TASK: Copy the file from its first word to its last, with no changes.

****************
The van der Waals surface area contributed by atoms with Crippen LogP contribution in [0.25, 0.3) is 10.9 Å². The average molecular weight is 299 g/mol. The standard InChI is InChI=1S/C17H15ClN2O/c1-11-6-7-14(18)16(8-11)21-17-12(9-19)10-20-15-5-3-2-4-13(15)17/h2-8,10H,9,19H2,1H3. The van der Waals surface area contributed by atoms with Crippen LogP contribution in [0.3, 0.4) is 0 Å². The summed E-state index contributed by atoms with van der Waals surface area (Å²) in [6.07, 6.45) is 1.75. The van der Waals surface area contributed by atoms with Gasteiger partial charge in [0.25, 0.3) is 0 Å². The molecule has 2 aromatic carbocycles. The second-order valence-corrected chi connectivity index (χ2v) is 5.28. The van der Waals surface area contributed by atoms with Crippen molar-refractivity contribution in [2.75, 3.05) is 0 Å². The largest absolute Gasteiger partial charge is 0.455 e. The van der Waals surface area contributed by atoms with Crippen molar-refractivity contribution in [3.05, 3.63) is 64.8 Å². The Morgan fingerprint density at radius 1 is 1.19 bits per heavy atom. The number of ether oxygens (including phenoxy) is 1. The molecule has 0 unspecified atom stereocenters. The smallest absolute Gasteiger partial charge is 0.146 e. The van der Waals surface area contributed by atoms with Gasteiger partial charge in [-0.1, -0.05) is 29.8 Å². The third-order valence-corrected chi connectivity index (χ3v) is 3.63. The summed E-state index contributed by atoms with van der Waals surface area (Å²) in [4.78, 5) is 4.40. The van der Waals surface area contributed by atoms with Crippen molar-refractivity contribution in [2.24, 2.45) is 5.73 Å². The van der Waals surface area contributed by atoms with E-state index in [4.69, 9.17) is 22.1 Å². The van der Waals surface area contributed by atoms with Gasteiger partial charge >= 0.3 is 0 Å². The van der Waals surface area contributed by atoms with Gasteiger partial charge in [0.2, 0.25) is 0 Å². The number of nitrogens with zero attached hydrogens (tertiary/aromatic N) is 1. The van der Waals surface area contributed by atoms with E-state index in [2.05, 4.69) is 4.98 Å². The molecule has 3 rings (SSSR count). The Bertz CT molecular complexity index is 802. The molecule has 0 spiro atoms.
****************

The van der Waals surface area contributed by atoms with Crippen LogP contribution in [0.25, 0.3) is 10.9 Å². The average molecular weight is 299 g/mol. The standard InChI is InChI=1S/C17H15ClN2O/c1-11-6-7-14(18)16(8-11)21-17-12(9-19)10-20-15-5-3-2-4-13(15)17/h2-8,10H,9,19H2,1H3. The van der Waals surface area contributed by atoms with Crippen LogP contribution in [0.3, 0.4) is 0 Å². The summed E-state index contributed by atoms with van der Waals surface area (Å²) in [6.07, 6.45) is 1.75. The van der Waals surface area contributed by atoms with Gasteiger partial charge in [0.25, 0.3) is 0 Å². The molecule has 2 aromatic carbocycles. The second-order valence-corrected chi connectivity index (χ2v) is 5.28. The van der Waals surface area contributed by atoms with Crippen molar-refractivity contribution in [2.75, 3.05) is 0 Å². The largest absolute Gasteiger partial charge is 0.455 e. The van der Waals surface area contributed by atoms with Crippen molar-refractivity contribution in [3.05, 3.63) is 64.8 Å². The Morgan fingerprint density at radius 1 is 1.19 bits per heavy atom. The number of ether oxygens (including phenoxy) is 1. The molecule has 0 unspecified atom stereocenters. The smallest absolute Gasteiger partial charge is 0.146 e. The van der Waals surface area contributed by atoms with Gasteiger partial charge in [-0.1, -0.05) is 29.8 Å². The third-order valence-corrected chi connectivity index (χ3v) is 3.63. The summed E-state index contributed by atoms with van der Waals surface area (Å²) in [4.78, 5) is 4.40. The van der Waals surface area contributed by atoms with Crippen molar-refractivity contribution in [2.24, 2.45) is 5.73 Å². The van der Waals surface area contributed by atoms with E-state index in [4.69, 9.17) is 22.1 Å². The van der Waals surface area contributed by atoms with Gasteiger partial charge >= 0.3 is 0 Å². The van der Waals surface area contributed by atoms with Gasteiger partial charge in [0.2, 0.25) is 0 Å². The number of nitrogens with zero attached hydrogens (tertiary/aromatic N) is 1. The van der Waals surface area contributed by atoms with E-state index in [2.05, 4.69) is 4.98 Å². The molecule has 3 rings (SSSR count). The Bertz CT molecular complexity index is 802. The molecule has 0 spiro atoms.